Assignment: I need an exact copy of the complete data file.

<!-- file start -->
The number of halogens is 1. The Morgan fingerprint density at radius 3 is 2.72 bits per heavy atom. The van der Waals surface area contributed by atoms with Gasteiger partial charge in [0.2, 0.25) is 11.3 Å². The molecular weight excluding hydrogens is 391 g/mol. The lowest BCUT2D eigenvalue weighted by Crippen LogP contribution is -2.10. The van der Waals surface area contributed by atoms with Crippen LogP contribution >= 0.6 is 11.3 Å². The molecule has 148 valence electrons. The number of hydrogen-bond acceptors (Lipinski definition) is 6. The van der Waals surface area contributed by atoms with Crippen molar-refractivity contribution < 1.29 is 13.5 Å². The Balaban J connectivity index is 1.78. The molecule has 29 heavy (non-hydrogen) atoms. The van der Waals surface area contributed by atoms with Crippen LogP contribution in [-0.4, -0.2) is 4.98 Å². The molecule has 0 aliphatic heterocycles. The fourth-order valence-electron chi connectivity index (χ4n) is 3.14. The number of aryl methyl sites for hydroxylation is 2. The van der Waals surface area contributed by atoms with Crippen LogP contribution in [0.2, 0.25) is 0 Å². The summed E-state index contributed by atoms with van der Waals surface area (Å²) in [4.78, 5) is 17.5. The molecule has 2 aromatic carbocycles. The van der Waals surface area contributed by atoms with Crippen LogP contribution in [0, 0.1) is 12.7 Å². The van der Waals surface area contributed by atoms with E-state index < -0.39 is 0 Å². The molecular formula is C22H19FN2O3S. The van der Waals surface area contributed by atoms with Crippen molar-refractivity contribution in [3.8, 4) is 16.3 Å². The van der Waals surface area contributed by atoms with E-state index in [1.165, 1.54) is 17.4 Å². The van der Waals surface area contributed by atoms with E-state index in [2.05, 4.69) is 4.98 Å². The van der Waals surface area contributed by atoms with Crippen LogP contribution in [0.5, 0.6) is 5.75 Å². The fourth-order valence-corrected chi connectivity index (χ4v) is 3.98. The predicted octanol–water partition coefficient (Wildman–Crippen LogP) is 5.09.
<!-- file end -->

The number of halogens is 1. The Morgan fingerprint density at radius 3 is 2.72 bits per heavy atom. The van der Waals surface area contributed by atoms with Gasteiger partial charge in [0.2, 0.25) is 11.3 Å². The molecular weight excluding hydrogens is 391 g/mol. The lowest BCUT2D eigenvalue weighted by Crippen LogP contribution is -2.10. The van der Waals surface area contributed by atoms with Crippen LogP contribution >= 0.6 is 11.3 Å². The molecule has 148 valence electrons. The number of hydrogen-bond acceptors (Lipinski definition) is 6. The van der Waals surface area contributed by atoms with Crippen molar-refractivity contribution < 1.29 is 13.5 Å². The Balaban J connectivity index is 1.78. The molecule has 29 heavy (non-hydrogen) atoms. The van der Waals surface area contributed by atoms with Crippen LogP contribution in [-0.4, -0.2) is 4.98 Å². The molecule has 0 aliphatic heterocycles. The fourth-order valence-electron chi connectivity index (χ4n) is 3.14. The number of aryl methyl sites for hydroxylation is 2. The van der Waals surface area contributed by atoms with Crippen LogP contribution in [0.2, 0.25) is 0 Å². The summed E-state index contributed by atoms with van der Waals surface area (Å²) in [4.78, 5) is 17.5. The molecule has 2 aromatic carbocycles. The van der Waals surface area contributed by atoms with Crippen LogP contribution in [0, 0.1) is 12.7 Å². The van der Waals surface area contributed by atoms with E-state index < -0.39 is 0 Å². The molecular formula is C22H19FN2O3S. The van der Waals surface area contributed by atoms with Crippen molar-refractivity contribution in [3.8, 4) is 16.3 Å². The van der Waals surface area contributed by atoms with E-state index in [1.165, 1.54) is 17.4 Å². The van der Waals surface area contributed by atoms with E-state index in [2.05, 4.69) is 4.98 Å². The van der Waals surface area contributed by atoms with Crippen LogP contribution in [0.5, 0.6) is 5.75 Å². The fourth-order valence-corrected chi connectivity index (χ4v) is 3.98. The predicted octanol–water partition coefficient (Wildman–Crippen LogP) is 5.09.